What Is Your Mission?

Time to Reconsider

A mission statement is usually understood to be a succinct statement of a person’s or a group’s reason for existence. It answers the question—what is your purpose now? By contrast, vision statements outline the purpose and values of a person or group in the future. It answers the question—what will your purpose be in the future?

I first became familiar with the concept of personal and corporate mission statements when I read The 7 Habits of Highly Effective People (S. R. Covey). There are a number of online resources to help with generating a personal or group mission statement. One example at the Franklin Covey website guides an individual to consider 10 characteristics while devising a mission statement: performance, passion, talents, imagination, vision, character, contribution, conscience, influence, and balance. I recently went through the process of developing a mission statement at that website and found that my mission deviates from what I thought it was. It seems I am overdue for reconsidering my personal mission.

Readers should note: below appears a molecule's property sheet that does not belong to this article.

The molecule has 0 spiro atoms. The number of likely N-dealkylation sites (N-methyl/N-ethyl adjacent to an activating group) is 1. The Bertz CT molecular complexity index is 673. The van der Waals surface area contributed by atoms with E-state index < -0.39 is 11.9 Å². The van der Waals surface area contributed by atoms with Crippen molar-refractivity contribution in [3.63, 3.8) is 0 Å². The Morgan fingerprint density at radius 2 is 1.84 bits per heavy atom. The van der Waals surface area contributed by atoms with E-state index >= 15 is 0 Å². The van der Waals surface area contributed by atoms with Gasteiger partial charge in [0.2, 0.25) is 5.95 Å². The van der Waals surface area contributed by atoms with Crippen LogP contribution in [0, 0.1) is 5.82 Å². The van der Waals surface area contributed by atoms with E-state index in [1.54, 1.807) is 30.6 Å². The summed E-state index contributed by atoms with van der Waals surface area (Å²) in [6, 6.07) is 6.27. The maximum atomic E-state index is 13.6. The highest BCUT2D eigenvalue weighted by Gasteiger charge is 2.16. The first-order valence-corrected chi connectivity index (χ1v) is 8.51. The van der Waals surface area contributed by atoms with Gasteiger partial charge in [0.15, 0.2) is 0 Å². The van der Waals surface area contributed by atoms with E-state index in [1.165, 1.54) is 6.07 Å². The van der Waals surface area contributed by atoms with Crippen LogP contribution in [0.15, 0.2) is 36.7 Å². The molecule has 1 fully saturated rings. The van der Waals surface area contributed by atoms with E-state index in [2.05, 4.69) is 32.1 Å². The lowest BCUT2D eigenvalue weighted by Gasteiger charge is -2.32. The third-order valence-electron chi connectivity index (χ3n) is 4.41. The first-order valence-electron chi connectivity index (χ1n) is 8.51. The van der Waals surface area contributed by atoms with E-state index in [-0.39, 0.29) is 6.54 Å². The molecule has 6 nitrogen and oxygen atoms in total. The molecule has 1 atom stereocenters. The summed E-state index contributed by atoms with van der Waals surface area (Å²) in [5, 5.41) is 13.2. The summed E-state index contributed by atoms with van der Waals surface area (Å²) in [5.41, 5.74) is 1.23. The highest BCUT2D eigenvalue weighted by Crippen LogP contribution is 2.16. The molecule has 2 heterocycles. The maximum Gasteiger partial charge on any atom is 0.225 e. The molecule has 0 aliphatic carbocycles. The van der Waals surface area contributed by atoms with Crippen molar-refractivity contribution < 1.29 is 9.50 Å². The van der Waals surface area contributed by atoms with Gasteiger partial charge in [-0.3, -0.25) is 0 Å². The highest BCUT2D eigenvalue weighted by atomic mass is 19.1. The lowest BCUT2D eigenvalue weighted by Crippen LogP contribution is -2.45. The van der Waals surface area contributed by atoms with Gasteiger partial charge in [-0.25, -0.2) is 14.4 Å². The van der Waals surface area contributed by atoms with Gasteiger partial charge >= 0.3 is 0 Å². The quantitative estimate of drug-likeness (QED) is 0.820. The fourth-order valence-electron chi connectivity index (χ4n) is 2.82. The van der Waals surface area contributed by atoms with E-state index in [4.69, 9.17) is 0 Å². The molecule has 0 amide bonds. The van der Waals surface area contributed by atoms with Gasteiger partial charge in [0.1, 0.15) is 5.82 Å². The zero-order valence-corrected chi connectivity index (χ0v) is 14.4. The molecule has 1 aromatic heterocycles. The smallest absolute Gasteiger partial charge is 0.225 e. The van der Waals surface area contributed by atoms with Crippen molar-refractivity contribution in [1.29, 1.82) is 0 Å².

One of my missions in my business is to support the efforts of academic and research clients to obtain funding for research, teaching, and outreach projects. I do this because I find the breadth and depth of topics I encounter to be continually fascinating. It offers me limitless opportunities to learn about new topics. I find I enjoy this much more than my time spent as an academic when I was focused on what in hindsight seems like minutiae. A second reason I work with academic and research clients is because I truly enjoy assisting people to develop their projects and communicate their ideas in an effective way.

I have been interested in understanding the mission statements of people (see here and here), and the various agencies, foundations, and corporations I encounter through my work as a writer and editor. I am fascinated by the mission statements used by government institutions and other corporations. Do you know what organization uses the following words in its mission statement? To promote the progress of science; to advance the national health, prosperity, and welfare; to secure the national defense…

Is it a good mission statement? Of course, it was written many years ago when times were simpler; it is a general statement and could encompass almost anything (except medical research)! The answer is here.


wernette_2014_webLearn more about ScienceDocs Editor Dr. Wernette


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